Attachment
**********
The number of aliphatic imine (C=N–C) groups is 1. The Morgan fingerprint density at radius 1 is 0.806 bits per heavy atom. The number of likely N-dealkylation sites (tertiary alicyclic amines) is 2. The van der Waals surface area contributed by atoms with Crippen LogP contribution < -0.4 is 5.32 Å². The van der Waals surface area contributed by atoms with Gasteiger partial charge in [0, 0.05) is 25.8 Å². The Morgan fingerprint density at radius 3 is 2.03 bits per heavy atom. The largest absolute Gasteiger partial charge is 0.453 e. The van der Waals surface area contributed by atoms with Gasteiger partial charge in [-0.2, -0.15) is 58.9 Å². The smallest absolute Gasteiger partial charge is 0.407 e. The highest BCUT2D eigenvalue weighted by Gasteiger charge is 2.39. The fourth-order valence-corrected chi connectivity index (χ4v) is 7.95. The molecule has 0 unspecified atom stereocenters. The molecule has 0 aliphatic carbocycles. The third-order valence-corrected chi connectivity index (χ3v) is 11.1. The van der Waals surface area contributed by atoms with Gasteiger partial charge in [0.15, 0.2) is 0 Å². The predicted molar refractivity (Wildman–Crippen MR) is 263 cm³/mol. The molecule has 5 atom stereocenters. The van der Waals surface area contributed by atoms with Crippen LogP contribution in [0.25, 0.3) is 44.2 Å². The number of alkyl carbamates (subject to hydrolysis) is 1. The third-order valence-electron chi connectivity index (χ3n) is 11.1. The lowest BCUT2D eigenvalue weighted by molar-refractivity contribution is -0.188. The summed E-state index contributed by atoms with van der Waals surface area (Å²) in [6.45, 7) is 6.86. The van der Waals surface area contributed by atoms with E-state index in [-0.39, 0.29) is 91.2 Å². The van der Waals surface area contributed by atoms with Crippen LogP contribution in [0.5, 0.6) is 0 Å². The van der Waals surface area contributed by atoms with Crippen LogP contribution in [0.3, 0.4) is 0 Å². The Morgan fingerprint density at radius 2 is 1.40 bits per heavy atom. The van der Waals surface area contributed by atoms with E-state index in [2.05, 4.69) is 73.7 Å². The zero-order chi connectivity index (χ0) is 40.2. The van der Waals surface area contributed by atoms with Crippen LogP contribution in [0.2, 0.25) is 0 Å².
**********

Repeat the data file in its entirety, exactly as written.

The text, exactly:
The number of aliphatic imine (C=N–C) groups is 1. The Morgan fingerprint density at radius 1 is 0.806 bits per heavy atom. The number of likely N-dealkylation sites (tertiary alicyclic amines) is 2. The van der Waals surface area contributed by atoms with Crippen LogP contribution < -0.4 is 5.32 Å². The van der Waals surface area contributed by atoms with Gasteiger partial charge in [0, 0.05) is 25.8 Å². The Morgan fingerprint density at radius 3 is 2.03 bits per heavy atom. The largest absolute Gasteiger partial charge is 0.453 e. The van der Waals surface area contributed by atoms with Gasteiger partial charge in [-0.2, -0.15) is 58.9 Å². The smallest absolute Gasteiger partial charge is 0.407 e. The highest BCUT2D eigenvalue weighted by Gasteiger charge is 2.39. The fourth-order valence-corrected chi connectivity index (χ4v) is 7.95. The molecule has 0 unspecified atom stereocenters. The molecule has 0 aliphatic carbocycles. The third-order valence-corrected chi connectivity index (χ3v) is 11.1. The van der Waals surface area contributed by atoms with Gasteiger partial charge in [0.15, 0.2) is 0 Å². The predicted molar refractivity (Wildman–Crippen MR) is 263 cm³/mol. The molecule has 5 atom stereocenters. The van der Waals surface area contributed by atoms with Crippen LogP contribution in [0.25, 0.3) is 44.2 Å². The number of alkyl carbamates (subject to hydrolysis) is 1. The third-order valence-electron chi connectivity index (χ3n) is 11.1. The lowest BCUT2D eigenvalue weighted by molar-refractivity contribution is -0.188. The summed E-state index contributed by atoms with van der Waals surface area (Å²) in [6.45, 7) is 6.86. The van der Waals surface area contributed by atoms with E-state index in [-0.39, 0.29) is 91.2 Å². The van der Waals surface area contributed by atoms with Crippen LogP contribution in [0.5, 0.6) is 0 Å². The van der Waals surface area contributed by atoms with Crippen LogP contribution in [0.3, 0.4) is 0 Å². The Morgan fingerprint density at radius 2 is 1.40 bits per heavy atom. The van der Waals surface area contributed by atoms with E-state index in [2.05, 4.69) is 73.7 Å². The zero-order chi connectivity index (χ0) is 40.2. The van der Waals surface area contributed by atoms with Crippen LogP contribution in [0.2, 0.25) is 0 Å².